Last May we wrapped up a year-long series of 12 kitchen workshops focused on basic, healthy cooking skills. Danny Guarino, long-time volunteer at the Roulant and workshop teacher, brought his kitchen expertise and passion for fresh seasonal vegetables into the kitchen. Participants had the opportunity to benefit from Danny’s gentle, encouraging leadership style as well as his vast knowledge of everything food related. With Danny’s guidance we learned chopping and preparation techniques and cooked many delicious dishes, from Swiss chard frittata and black bean brownies to salmon papillote and celery-root remoulade. Each main dish was accompanied by a salad with plenty of fresh veggies, and one of the best parts was sitting down to enjoy a meal with the group at the end of each workshop.
Though we’ve offered many different kitchen workshops at the Roulant, from Persian cuisine to cheesemaking, hosting this workshop series was a new experience for the Roulant as it was offered specifically to low-income individuals. In addition to promoting the workshops in our newsletters we reached out to participants through partnering organisations in Montreal. Participants followed sets of 6 workshops, a format designed to build lasting food skills and the confidence to repeat the techniques and recipes at home. These workshops fit in particularly well within our mission to increase food security, break social and economic isolation, and increase autonomy.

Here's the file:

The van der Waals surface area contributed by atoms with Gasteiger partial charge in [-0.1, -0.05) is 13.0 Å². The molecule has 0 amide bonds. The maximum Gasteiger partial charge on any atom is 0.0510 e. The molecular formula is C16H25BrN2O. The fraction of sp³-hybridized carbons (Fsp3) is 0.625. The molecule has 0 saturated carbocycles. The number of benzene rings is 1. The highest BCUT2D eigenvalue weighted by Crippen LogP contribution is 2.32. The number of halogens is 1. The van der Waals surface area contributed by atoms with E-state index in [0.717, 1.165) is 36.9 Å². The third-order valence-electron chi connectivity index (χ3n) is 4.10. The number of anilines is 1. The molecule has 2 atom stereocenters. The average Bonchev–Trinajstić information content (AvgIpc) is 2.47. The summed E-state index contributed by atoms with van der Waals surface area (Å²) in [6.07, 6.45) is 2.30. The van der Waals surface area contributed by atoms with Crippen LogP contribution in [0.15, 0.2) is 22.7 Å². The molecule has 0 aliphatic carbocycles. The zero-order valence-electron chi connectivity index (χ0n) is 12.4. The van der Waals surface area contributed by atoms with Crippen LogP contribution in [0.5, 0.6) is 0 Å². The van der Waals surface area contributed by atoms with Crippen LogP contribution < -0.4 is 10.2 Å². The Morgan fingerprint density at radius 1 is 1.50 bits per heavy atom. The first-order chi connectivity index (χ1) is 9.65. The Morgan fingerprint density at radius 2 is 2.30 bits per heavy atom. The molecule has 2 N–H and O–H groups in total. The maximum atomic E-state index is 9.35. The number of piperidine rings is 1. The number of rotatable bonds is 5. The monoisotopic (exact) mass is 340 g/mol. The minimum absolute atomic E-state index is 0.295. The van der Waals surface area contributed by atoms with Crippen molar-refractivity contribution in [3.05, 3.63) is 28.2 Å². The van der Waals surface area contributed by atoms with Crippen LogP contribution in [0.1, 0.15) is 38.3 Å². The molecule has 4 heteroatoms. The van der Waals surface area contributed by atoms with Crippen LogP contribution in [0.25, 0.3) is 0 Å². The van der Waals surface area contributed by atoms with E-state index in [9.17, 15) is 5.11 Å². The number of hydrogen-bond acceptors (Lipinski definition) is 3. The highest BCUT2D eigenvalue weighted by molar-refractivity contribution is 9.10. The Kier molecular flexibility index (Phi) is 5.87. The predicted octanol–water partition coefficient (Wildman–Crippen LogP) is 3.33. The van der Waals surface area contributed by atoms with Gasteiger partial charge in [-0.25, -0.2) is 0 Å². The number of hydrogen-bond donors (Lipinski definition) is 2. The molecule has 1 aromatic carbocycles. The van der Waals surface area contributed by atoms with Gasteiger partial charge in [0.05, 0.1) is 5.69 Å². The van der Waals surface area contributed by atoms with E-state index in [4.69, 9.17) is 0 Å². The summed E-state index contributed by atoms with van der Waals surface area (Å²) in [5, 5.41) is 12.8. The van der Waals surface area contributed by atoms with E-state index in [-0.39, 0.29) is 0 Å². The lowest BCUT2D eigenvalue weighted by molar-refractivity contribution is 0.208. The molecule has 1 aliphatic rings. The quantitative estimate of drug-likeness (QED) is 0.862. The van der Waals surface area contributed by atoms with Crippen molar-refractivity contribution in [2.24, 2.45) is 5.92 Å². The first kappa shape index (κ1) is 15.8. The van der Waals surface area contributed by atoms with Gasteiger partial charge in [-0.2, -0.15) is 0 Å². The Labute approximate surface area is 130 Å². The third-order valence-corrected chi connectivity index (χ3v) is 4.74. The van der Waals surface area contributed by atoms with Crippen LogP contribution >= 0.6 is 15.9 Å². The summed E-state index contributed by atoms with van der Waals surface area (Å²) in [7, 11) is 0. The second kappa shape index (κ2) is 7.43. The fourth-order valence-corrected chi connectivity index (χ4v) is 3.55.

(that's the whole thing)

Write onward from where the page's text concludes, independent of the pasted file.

The results? We received tons of positive feedback about the workshops. Participants really enjoyed the warm, friendly Roulant atmosphere and the chance to share the experience of cooking with others. Based on a survey results, many participants integrated what they learned into their regular cooking and shopping habits. One participant wrote,“I have made salads almost every day (though I freestyle the recipes) after Danny said that we should eat raw veggies every day (it really stuck with me)”. We were happy to hear that following these workshops inspired participants and provided them with the tools to make positive, healthy changes in their lives.
We also gained new insights and ideas for improving future community kitchen activities. For example, we learned that people would like to have the opportunity to contribute financially to costs (workshops were offered free of charge), and that the 6 workshop format was not flexible enough for everyone.
For the Roulant, this was an incredibly positive experience. We saw that in was within our scope to create a lasting and significant impact and reach out to new community members who could really benefit from this service. Looking forward, this pilot project will certainly have an influence on workshops to come and other community kitchen activities. Focusing workshops on delicious, healthy foods in a sociable and inclusive environment fits in perfectly with our existing work at the Roulant, and we would like to continue doing more of it!
An enormous thank you to the Foundation of Greater Montreal, who funded this project and who’s support helps us greatly in achieving our mission of increasing food security and breaking social isolation.